ranch steaks and carrots

Flanken Short Ribs, Bavette, Coulotte Roast — How to Cook 8 Unique Cuts

Last Updated on March 4, 2024

Chicken breasts, ribeye, pork chops: These familiar cuts grace our tables every week, and we love them.

But if you’ve ever felt the urge to branch out, and try some of the cuts you see on restaurant menus, we have you covered. ButcherBox offers a variety of cuts of meat difficult to find in typical grocery stores, from steaks to ribs to roasts.

Here are 8 less-common cuts and how to make the most of them. Add one to your next box and get ready for a whole new experience.

Beef Flanken Short Ribs

With all the flavor of thick beef short ribs, beef flanken short ribs are unique in that you can grill or braise them and they won’t grow tough. This is because they’re cut thinly from a cross-section across the bones.

Bavette Steak

True bavette steak, also called flap steak, can be tricky to find in the U.S. (you’ll have better luck in the U.K., where it’s quite popular). It’s a finely textured, flat steak cut from the bib of the sirloin.

With a distinctive grain and tender meat, bavette is similar to skirt steak and flank steak. In fact, it’s often confused with hanger steak. For best results, cook your bavette hot and fast; flash-fry it, sear it, or grill it. Be sure to cut it into thin slices against the grain.

Flat Iron Steaks

Flat iron steaks used to contain a tough sinew that made them less appealing, but researchers found a new way to cut them from the shoulder. Now these steaks are very lean, yet rich with marbling and deeply flavorful.

Flat iron steaks are best grilled or seared. They pair well with full-bodied sauces like a red wine glaze, or you can season the steaks simply and serve with a rich side, like this seared flat iron steak with asparagus gratin.

Coulotte Roast

While you may not have heard of it, the coulotte roast (also known as sirloin cap) is one of the more tender cuts from the sirloin. You’ll probably notice the thin layer of fat on top of this large, boneless cut, which keeps the roast moist and delicious.

You can roast it whole or slice it into smaller steaks. As always, be sure to slice against the grain. If you have company coming over, serve this smoky chili-rubbed coulotte with fancy red pepper salsa, and watch it disappear.

Denver Steak

The Denver steak comes from the same muscle as the ribeye, so it’s no shock that it’s amazingly marbled and rich. In fact, the Japanese—who call it the “zabuton” — liken it to a plush sitting cushion.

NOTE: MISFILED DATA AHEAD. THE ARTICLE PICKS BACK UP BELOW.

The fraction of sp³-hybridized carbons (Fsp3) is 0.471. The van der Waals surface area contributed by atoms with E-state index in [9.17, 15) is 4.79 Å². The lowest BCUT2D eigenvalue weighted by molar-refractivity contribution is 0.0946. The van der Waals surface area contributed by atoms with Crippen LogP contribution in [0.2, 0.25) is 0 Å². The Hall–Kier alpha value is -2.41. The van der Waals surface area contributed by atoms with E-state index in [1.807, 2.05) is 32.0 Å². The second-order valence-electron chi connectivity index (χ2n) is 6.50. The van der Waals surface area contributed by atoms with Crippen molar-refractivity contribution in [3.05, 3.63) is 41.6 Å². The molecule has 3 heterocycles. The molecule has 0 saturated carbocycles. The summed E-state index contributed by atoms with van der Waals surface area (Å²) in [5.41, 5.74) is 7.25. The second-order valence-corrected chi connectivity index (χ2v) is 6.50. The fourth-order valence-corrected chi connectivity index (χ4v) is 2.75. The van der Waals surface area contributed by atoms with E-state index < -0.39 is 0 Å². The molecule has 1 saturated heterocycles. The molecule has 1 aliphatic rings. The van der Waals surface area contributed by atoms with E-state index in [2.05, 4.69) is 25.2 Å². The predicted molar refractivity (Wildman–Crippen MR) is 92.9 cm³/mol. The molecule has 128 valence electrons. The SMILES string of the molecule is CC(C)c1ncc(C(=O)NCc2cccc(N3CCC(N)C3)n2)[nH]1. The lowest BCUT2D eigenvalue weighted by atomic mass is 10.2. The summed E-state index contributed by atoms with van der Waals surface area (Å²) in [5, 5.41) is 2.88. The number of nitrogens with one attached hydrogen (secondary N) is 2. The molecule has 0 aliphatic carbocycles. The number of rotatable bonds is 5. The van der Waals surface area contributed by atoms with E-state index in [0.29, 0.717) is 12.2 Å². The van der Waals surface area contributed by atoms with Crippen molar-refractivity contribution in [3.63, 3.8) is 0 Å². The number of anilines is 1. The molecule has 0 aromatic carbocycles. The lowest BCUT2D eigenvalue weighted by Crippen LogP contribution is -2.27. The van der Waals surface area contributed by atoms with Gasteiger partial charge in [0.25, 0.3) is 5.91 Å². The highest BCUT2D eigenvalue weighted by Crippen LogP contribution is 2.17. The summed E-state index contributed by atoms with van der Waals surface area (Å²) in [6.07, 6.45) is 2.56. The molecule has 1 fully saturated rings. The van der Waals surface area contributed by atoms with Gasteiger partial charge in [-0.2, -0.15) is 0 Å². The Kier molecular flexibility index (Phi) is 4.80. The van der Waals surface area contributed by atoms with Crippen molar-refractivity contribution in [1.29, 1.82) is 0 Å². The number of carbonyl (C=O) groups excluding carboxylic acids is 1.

We recommend searing it or grilling it; high heat, fast-cooking preparations work best. You can stick with the Japanese theme and serve it with a miso-based sauce, as in this recipe.

Ranch Steak

Cut from the shoulder muscle and typically trimmed of all fat, ranch steak is very lean, but still deeply flavorful. In fact, ButcherBox’s grass-fed ranch steaks boast a distinctive earthy flavor. They’ll cook up tender as a filet, but carry a deep, almost pot roast-like beefiness.

Grill or sear these lean steaks and serve them medium-rare. They’ll hold up to whatever flavor profile you want; we love the freshness of this seared ranch steak and green bean salad with Parmesan.

Boneless Country Style Ribs

You know your baby backs and spare ribs, but have you tried boneless country style ribs? Cut closer to the shoulder of the pig, these ribs have denser marbling (read: more flavor and richness) than other cuts.

They respond well to a variety of cooking methods, including low and slow as well as high-heat and fast. You can simmer them in a slow cooker with your favorite sauce, sear them in a cast iron pan and finish them off in the oven, or grill them. These boneless country style ribs with chimichurri pesto and jicama slaw are full of bold, bright flavors.

Shaved Steak

Though you’ve surely seen thinly-sliced steak before, ButcherBox shaved steak is trimmed from the rib section, so it’s consistently tender and full-flavored, unlike other thin-sliced beef you can buy at the store.

Shaved steak cooks fast on the stovetop, so it lends itself to things like stir-fry, beef gyro meat, and sandwich meat. Philly cheesesteak, anyone?

Courtney Hamilton is a writer and editor with over seven years' experience in journalism, blogging, communications, and other media. She has written for publications like PaleoHacks, PaleoPlan, The Center for American Progress, OC Weekly, and more. 
Check out more of her work at www.courtney-hamilton.com.